>From the New York Times Science Page
April 19, 2001
E.P.A. Delays Its Decision on Arsenic
By DOUGLAS JEHL
WASHINGTON, April 18 The Environmental Protection Agency said today that
it would postpone until February a decision on how much arsenic should be
permitted in drinking water. But agency officials said a new rule would
definitely call for a reduction of at least 60 percent from current
The move bears on one of the most politically delicate decisions of the Bush
administration: a decision to set aside, at least for now, a Clinton- era
rule that would have reduced the arsenic standard by 80 percent. An initial
plan had called for a new standard to be proposed this summer, but the
agency said today that it wanted more time to allow the National Academy of
Sciences to review new studies on arsenic's health effects. A spokesman for
the academy said the review would take about four months.
Aides to Christie Whitman, the E.P.A. administrator, said they intended for
a new rule to be completed by Feb. 22, 2002, and they said its provisions
would become effective in 2006, the same year in which the Clinton standards
were to have taken effect.
Still, the decision leaves in place at least until early next year a
standard of 50 parts per billion, which has been in effect since 1942 and
which the national science panel recommended in 1999 be lowered as soon as
possible, on the ground that it "could easily" result in a 1-in-100 cancer
The standard approved by the Clinton administration would have lowered the
permissible arsenic level to 10 parts per billion. Mrs. Whitman initially
suggested that the new administration's recommendation would be between the
two figures, but after news of that decision generated widespread criticism
she said more recently that a proposed new rule might even require a
standard stricter than the one proposed by the Clinton administration.
Today, the agency said it had asked the National Academy of Sciences "to
perform an expedited review of a range of 3 to 20 parts per billion for the
establishment of a new drinking water standard." A senior E.P.A. official
who spoke on condition of anonymity said the administration's final rule
would certainly fall within that lower range.
In a statement, Mrs. Whitman said today's action would "ensure that a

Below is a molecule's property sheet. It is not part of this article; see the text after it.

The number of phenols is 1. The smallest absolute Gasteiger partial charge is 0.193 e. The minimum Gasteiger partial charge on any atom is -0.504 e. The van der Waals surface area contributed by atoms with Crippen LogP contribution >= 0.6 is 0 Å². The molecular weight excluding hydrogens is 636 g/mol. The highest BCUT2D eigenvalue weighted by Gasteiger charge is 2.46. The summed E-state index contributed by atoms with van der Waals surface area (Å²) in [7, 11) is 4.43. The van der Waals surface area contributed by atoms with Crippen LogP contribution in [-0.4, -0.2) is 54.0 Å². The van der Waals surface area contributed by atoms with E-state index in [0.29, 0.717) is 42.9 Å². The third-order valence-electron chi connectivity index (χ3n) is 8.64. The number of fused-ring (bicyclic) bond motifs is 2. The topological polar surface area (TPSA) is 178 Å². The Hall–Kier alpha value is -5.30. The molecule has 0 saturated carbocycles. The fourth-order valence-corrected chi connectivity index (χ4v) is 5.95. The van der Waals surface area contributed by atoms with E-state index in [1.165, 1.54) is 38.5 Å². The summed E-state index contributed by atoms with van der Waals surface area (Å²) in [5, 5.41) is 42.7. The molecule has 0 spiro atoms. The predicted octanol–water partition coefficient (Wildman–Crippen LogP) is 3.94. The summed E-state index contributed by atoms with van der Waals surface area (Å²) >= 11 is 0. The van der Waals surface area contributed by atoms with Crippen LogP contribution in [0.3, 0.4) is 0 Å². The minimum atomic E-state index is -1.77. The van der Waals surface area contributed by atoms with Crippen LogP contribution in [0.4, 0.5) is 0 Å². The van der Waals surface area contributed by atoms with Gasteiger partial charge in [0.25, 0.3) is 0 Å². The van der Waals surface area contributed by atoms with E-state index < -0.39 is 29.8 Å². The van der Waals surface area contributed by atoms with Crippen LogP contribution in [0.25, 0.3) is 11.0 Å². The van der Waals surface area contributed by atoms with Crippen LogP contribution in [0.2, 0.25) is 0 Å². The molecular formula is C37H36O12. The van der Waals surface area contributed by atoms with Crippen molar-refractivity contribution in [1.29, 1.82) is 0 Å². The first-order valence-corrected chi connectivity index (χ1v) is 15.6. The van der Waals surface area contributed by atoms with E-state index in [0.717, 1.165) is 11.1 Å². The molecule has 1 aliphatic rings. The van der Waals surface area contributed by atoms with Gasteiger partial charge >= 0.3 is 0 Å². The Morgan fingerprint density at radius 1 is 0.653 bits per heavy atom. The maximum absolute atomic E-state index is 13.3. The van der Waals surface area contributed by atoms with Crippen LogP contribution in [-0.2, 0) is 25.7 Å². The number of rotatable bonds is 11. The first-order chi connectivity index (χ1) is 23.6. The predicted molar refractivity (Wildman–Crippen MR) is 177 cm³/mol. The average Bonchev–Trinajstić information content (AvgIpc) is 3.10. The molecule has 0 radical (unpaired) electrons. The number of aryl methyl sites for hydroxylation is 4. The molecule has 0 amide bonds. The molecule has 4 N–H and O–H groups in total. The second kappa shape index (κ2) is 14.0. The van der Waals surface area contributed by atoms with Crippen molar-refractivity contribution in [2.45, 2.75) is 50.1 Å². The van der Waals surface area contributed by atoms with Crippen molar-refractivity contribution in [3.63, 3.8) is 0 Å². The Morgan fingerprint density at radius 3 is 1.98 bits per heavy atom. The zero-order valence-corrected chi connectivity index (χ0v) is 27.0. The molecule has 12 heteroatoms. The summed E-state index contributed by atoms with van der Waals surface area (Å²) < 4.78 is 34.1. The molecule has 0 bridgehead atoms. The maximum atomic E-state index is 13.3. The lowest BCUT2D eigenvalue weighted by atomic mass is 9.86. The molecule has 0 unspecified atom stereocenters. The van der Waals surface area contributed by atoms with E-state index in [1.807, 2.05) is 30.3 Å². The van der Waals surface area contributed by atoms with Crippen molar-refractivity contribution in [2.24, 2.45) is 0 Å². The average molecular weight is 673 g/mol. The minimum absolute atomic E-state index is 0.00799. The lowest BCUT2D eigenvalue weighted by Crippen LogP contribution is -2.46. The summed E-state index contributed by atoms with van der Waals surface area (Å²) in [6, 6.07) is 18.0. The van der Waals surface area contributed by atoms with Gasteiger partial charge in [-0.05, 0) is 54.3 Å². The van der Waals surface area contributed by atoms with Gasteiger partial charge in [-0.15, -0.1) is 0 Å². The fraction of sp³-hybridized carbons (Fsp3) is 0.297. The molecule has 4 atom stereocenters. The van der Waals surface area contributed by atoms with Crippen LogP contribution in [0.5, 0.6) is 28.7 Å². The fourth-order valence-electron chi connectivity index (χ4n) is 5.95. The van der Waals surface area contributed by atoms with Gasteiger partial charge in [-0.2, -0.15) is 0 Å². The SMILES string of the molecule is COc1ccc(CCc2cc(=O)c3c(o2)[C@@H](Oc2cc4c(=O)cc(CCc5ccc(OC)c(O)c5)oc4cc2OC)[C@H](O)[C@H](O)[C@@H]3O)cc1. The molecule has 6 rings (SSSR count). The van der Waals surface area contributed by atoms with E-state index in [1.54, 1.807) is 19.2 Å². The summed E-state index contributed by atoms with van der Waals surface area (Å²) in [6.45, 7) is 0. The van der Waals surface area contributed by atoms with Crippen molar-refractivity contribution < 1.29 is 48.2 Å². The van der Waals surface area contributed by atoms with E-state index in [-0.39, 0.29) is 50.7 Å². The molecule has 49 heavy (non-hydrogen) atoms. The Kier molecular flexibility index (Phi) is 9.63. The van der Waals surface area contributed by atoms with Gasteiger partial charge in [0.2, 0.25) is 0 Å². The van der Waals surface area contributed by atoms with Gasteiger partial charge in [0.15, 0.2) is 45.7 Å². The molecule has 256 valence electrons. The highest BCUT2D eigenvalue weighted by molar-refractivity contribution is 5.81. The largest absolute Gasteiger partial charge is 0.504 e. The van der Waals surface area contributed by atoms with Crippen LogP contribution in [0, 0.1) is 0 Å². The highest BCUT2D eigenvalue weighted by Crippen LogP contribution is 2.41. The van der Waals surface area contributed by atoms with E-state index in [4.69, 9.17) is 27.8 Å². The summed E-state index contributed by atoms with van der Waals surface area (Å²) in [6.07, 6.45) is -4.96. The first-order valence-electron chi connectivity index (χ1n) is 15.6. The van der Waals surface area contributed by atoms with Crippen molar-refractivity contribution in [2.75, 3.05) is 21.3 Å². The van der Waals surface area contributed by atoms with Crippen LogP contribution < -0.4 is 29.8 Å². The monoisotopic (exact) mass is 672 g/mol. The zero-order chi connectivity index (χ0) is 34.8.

standard will be put in place in a timely manner that provides clean, safe
and affordable drinking water for the nation and is based on the best
The decision to seek a new scientific review was welcomed by representatives
of the mining and wood- finishing industries, which have filed a lawsuit
seeking to block the Clinton standard from taking effect on the ground that
it was not based on adequate science.
But many environmentalists said they regarded the delay as an indication
that the new administration was not serious about addressing the problem of
arsenic. At least 13 million Americans live in communities where the
drinking water contains more arsenic than would have been allowed under the
The largest of those communities is Albuquerque.
The critics also questioned whether any new standard could really take
effect in 2006, as the Clinton rule would have, noting that the agency had
acknowledged in its previous rule that it would take water utilities at
least five years to meet the lower threshold. They said that an immediate
effect of the decision would be to postpone until next year the effective
date of a provision that would have required that written health
notifications be provided to water customers whose water contained arsenic
at a level greater than five parts per billion.
"This is a very clear indication that the Bush administration is intending
to delay public health protection and that a weakening of the standard is
likely," said Erik D. Olson, a senior lawyer with the Natural Resources
Defense Council, a research and advocacy group. "It's absolutely clear from
a mountain of scientific evidence that the new standard of 10 parts per
billion is critically needed by tens of millions of Americans."
A deadline set by Congress requires the E.P.A. to come up with a new rule by
this June, so the agency's plan for a postponement will require
Congressional approval. But agency officials and environmentalists said they
did not expect that requirement to pose any serious obstacle, noting that
Congress had extended its deadline on arsenic several times.